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South Sudanese refugees in Khartoum are still in limbo

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Apuk Bak inside the informal settlement. © Ingebjørg Kårstad/NRC

Rawan Kara

Even though she has lived in a displacement camp for the past five years with little food and water, 68-year-old Apuk Bak remains selfless. She is a mother, a grandmother and a women’s leader in the South Sudanese refugee community on the outskirts of Khartoum, the capital of Sudan.

When I close my eyes to think of a wish, I only dream of serving my community and my family,” Apuk says.

Following South Sudan’s independence in 2011, people of southern Sudanese heritage gained de facto citizenship in their new country. But they automatically lost their rights as Sudanese citizens.

Many, like Apuk, were excited to go to a new nation, but it became a paradise lost. War came to South Sudan in 2013 and the temporary departure sites on the outskirts of Khartoum grew and became informal settlements for refugees.

Now, ten years after South Sudan’s independence, displaced people still live with uncertainty in Sudan. Stripped of citizenship and stigmatised, the people living in the informal settlements have been nearly forgotten amid Sudan's revolution and economic challenges. A solution for their situation is yet to be brought up by the Transitional Government of Sudan.

Food shortages

Many people in the displacement sites lack ID cards or birth certificates because of their uncertain legal status. This means they are more susceptible to the financial shocks ripping through Sudan. More than 250,000 people are experiencing extreme food shortages in Khartoum.

It gets harder by the day for refugee families to secure food. Apuk, along with almost 6,000 other refugee and internally displaced families in Khartoum and South Kordufan, receives cash-for-food from the Norwegian Refugee Council (NRC), thanks to the support from the European Union.

The programme helps refugees buy food – giving priority to households at risk of malnutrition which include pregnant or breastfeeding women, families with more than three young children, and people who have a chronic illness. Each household member receives 5,500 Sudanese pounds per month for four months, which is equal to about 12 US dollars in July 2021.

“The money makes us happy,” Apuk exclaims. “It was the only time since 2013 that every kid had breakfast. They ate until they were full. We did not have to wonder what we would be eating tomorrow.”

Since the conditions for people residing outside the camps are not much better, local families living in the areas hosting the displacement camps are also receiving aid. There are 1,200 local families receiving aid in Khartoum and South Kordofan.

Endless waiting

In 2010, the UN refugee agency (UNHCR) set up a voluntary repatriation programme for southern Sudanese people living in Khartoum to travel to their new country. More than 200,000 travelled to assembly points for their journey to a new country.

From 2010 to 2013, around 70,000 people gathered at assembly points and were transferred to South Sudan by air and bus, according to UNHCR. But because there were so many who wanted to relocate, the process took years. And in 2013 South Sudan’s conflict left people like Apuk stranded because it was not safe to travel.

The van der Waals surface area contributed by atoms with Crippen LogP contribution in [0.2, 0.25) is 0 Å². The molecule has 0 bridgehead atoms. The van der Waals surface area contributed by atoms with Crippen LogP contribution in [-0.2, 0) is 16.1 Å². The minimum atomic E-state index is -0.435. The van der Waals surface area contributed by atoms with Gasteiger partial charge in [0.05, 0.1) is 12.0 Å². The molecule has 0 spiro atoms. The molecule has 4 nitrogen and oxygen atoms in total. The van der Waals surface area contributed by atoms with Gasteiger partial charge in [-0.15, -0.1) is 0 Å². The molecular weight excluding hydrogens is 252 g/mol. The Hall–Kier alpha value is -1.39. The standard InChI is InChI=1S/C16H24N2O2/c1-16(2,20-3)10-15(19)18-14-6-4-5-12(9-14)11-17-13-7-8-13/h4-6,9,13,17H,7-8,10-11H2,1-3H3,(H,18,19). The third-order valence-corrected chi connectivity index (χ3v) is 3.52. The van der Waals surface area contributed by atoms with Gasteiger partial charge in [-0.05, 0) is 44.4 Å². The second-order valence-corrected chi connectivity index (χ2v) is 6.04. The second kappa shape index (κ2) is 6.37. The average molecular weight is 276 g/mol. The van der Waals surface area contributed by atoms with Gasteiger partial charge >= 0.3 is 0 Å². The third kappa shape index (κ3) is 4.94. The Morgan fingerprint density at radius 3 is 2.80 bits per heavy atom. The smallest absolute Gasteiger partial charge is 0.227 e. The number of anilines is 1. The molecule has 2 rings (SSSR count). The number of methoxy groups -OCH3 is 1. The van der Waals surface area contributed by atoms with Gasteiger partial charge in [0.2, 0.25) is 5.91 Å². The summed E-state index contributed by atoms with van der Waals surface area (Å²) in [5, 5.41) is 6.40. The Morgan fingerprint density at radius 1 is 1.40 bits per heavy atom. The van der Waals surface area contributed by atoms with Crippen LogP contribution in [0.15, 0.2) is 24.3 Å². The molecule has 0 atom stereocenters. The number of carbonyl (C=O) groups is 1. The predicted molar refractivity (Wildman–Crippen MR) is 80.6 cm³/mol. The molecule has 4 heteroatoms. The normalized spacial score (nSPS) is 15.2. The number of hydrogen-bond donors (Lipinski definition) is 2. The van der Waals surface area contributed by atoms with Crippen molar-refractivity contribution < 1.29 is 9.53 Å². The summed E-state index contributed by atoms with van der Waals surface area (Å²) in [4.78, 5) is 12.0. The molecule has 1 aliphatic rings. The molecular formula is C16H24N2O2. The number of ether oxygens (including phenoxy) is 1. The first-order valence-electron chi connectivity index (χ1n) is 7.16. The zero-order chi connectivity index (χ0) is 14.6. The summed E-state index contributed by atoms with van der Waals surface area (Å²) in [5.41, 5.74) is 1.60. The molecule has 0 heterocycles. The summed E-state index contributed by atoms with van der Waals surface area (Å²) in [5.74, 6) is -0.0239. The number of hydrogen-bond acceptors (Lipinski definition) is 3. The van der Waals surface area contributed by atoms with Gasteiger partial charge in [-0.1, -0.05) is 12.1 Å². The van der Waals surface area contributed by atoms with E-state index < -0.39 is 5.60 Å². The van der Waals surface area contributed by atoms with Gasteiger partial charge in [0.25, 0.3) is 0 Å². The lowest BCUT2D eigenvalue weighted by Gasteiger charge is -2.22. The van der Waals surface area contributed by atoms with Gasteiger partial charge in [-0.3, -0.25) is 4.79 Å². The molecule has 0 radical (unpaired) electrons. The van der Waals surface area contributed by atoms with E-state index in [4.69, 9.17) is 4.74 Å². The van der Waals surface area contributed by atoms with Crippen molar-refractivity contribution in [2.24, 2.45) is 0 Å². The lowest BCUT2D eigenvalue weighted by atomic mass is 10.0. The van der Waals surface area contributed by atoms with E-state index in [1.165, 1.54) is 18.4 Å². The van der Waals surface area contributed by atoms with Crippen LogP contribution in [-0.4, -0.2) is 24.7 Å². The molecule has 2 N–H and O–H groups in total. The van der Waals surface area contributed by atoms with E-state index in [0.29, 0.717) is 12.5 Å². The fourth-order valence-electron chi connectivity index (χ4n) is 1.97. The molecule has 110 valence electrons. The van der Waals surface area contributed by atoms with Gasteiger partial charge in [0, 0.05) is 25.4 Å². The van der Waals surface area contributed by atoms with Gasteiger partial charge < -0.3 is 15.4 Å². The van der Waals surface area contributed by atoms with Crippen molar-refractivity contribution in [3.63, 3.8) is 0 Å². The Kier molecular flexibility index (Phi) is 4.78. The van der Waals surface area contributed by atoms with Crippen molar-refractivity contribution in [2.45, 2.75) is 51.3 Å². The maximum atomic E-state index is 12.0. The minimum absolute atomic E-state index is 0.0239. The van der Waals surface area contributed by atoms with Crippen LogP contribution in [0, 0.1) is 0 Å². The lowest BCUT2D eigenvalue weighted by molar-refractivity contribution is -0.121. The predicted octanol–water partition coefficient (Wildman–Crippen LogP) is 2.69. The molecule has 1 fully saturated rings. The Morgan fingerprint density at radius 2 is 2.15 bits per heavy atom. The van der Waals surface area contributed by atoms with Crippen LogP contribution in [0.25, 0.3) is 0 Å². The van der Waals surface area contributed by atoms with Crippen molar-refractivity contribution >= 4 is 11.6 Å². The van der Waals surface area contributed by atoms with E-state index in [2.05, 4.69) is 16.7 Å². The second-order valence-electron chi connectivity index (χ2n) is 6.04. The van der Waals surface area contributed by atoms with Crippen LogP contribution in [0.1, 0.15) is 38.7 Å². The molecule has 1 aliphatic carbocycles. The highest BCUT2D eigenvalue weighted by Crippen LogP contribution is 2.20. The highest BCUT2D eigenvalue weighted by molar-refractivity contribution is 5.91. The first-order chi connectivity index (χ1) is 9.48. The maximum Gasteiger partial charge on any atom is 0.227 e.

The departure points across Khartoum have gradually evolved into nine displacement sites where South Sudanese people now live as refugees in poor conditions, and receiving irregular aid. The departure points went from sites of hope for a new beginning, to despair and endless waiting.

The entrance to the displacement site where Apuk lives, on the outskirts of Khartoum, is marked by a sand barricade. When South Sudanese refugees first arrived here, they built their own homes out of the only resource they had – mud. As a result, the settlement is a maze of browns. At night there is no electricity.

Risk of exploitation

South Sudanese refugees have lived here for years, and their struggle to gain proper identification prevents them from joining the formal labour market. Many have been unable to continue their education and have been pushed to work in Sudan’s unregulated shadow economy. Those who do cross these obstacles are left to battle with social stigma when applying for jobs.

With limited jobs available, men in the settlement travel to distant locations in Khartoum to find daily labour. The risk of exploitation and sub-standard working conditions is great. The days are long, and the pay is meagre. Many women clean houses in the host community neighbourhood. Other women sell food or handcrafted products inside the settlement.

“We cannot just sit around waiting to be handed food,” Apuk says. “Our children will become weak and malnourished. We have to find a way to feed the kids.”

Apuk believes it’s important to keep the cash she receives from running out. She plans to spend a portion of it on goods to sell inside the camp to earn a little income.

Currently, NRC is providing legal support for refugees in the open areas so they can join the formal labour market and get better access to education.

Khamisa, a 70-year-old community leader in the open areas, wants to make baskets. “If the women get the proper handcraft training, we can work together to produce in bulk and sell in the market,” she says.

“If I’d had the proper education, I would never have stayed here. I would have loved to be of real value to my community outside of this complicated situation.”